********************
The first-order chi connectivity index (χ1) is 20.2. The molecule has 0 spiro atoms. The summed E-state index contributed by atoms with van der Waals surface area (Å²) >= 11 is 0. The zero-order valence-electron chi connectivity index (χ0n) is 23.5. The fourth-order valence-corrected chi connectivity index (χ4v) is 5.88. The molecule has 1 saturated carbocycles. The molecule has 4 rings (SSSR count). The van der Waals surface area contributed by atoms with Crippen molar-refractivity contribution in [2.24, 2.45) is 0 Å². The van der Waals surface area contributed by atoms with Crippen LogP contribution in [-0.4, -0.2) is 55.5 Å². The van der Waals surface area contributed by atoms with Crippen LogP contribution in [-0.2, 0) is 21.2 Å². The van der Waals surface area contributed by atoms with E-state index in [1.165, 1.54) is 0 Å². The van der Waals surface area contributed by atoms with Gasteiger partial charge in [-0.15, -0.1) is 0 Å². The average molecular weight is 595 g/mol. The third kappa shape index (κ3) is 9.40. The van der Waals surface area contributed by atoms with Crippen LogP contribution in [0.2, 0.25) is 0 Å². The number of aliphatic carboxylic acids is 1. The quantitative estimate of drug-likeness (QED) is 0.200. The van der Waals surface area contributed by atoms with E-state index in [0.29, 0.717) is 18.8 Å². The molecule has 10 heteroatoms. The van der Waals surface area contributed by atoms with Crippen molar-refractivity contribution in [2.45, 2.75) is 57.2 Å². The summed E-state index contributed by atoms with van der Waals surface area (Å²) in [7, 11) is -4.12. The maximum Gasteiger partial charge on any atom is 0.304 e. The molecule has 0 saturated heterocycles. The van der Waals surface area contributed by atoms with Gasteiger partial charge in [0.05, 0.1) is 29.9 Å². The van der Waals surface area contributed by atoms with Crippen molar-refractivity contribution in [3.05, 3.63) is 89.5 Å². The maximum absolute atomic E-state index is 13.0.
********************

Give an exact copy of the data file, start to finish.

The first-order chi connectivity index (χ1) is 20.2. The molecule has 0 spiro atoms. The summed E-state index contributed by atoms with van der Waals surface area (Å²) >= 11 is 0. The zero-order valence-electron chi connectivity index (χ0n) is 23.5. The fourth-order valence-corrected chi connectivity index (χ4v) is 5.88. The molecule has 1 saturated carbocycles. The molecule has 4 rings (SSSR count). The van der Waals surface area contributed by atoms with Crippen molar-refractivity contribution in [2.24, 2.45) is 0 Å². The van der Waals surface area contributed by atoms with Crippen LogP contribution in [-0.4, -0.2) is 55.5 Å². The van der Waals surface area contributed by atoms with Crippen LogP contribution in [-0.2, 0) is 21.2 Å². The van der Waals surface area contributed by atoms with E-state index in [1.165, 1.54) is 0 Å². The van der Waals surface area contributed by atoms with Gasteiger partial charge in [-0.15, -0.1) is 0 Å². The average molecular weight is 595 g/mol. The third kappa shape index (κ3) is 9.40. The van der Waals surface area contributed by atoms with Crippen LogP contribution in [0.2, 0.25) is 0 Å². The number of aliphatic carboxylic acids is 1. The quantitative estimate of drug-likeness (QED) is 0.200. The van der Waals surface area contributed by atoms with E-state index in [0.29, 0.717) is 18.8 Å². The molecule has 10 heteroatoms. The van der Waals surface area contributed by atoms with Crippen molar-refractivity contribution in [2.45, 2.75) is 57.2 Å². The summed E-state index contributed by atoms with van der Waals surface area (Å²) in [7, 11) is -4.12. The maximum Gasteiger partial charge on any atom is 0.304 e. The molecule has 0 saturated heterocycles. The van der Waals surface area contributed by atoms with Gasteiger partial charge in [0.05, 0.1) is 29.9 Å². The van der Waals surface area contributed by atoms with Crippen molar-refractivity contribution in [3.05, 3.63) is 89.5 Å². The maximum absolute atomic E-state index is 13.0.